• Duncan Burke
    Posted at 16:08h, 27 December

    Many happy returns !!!!! Let’s celebrate in person soon. Love to you and and Susan. Nancy and Duncan

  • Bunny Freidus
    Posted at 21:32h, 27 December

    What a warm and loving tribute to Clint. So sorry we aren’t there to celebrate with you all. Give him a big congratulatory kiss from us

    Loved having my first glance atHenry who looks adorable.

    Happy New Year and much love, John &

  • John Steel
    Posted at 21:44h, 27 December

    Happy birthday, Clint. Sorry to miss it. And wonderful tribute, Susan. But really there must be one or two things not so great about him? Does he snore? Hog too much of the bed? Does he do laundry? Floors? Love and many more. John

    • Susan Viebrock
      Posted at 23:02h, 27 December

      Snores on occasion. Yes on laundry. Yes on floors. So I guess just snoring. But rarely.

  • Suzanne Cheavens
    Posted at 13:52h, 28 December

    Oh, Sus! SO well-written. A lovely paean to your fella, straight from the heart.

  • Elisabeth Gick
    Posted at 17:49h, 28 December

    What a beautiful love letter!
    Happy Birthday, Clint!

  • Art Daniel
    Posted at 22:22h, 28 December

    You always leave a smooth contrail and you’re more bull rider than me.

  • John Hunt
    Posted at 09:02h, 30 December

    Wow, that is one fine tribute to one fine man!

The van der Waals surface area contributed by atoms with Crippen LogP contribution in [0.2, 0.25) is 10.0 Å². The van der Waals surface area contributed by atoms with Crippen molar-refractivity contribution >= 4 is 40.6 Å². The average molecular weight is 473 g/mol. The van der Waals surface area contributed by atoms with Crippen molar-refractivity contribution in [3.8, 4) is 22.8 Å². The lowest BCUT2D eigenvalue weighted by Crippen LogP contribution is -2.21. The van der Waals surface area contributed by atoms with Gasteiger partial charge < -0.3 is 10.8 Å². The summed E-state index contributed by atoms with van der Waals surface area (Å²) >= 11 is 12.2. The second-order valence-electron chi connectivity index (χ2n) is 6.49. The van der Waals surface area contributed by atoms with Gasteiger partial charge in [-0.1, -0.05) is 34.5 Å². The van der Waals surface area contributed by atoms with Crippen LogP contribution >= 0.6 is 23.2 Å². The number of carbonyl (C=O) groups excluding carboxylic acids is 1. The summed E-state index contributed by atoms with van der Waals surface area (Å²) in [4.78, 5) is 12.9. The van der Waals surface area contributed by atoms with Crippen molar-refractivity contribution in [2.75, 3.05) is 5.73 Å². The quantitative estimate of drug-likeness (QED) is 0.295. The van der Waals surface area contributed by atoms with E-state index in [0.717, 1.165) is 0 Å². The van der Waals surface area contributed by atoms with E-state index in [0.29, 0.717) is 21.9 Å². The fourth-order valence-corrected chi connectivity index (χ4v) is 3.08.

Happy Birthday!!
    Looking forward to celebrating this momentous milestone!

  • John Hunt
    Posted at 09:04h, 30 December

    Wow, that is one fine tribute to one fine man!
    Happy Birthday!!
    Looking forward to celebrating this momentous milestone!

  • Dinah Evan
    Posted at 15:47h, 30 December

    Since our birthdays are within 3 days of each others, Uri and I were unable to be in Telluride. Susan -a wonderful tribute to the man who had the good sense to whisk you away to Telluride. Truly beautiful and brought tears to my eyes. With love, Dinah

  • Erika Lapsys
    Posted at 13:10h, 08 January

    I love this! I learned so much about our much-loved and fabulous neighbor. What a life and so much for me to aspire to! Happy Birthday, Clint!!! Cheers to you and your patience in training Henry…I would have given up ages ago.

    • Susan Viebrock
      Posted at 15:43h, 13 January

      Clint will love reading this. Like Clint, Henry the Pup is super head strong.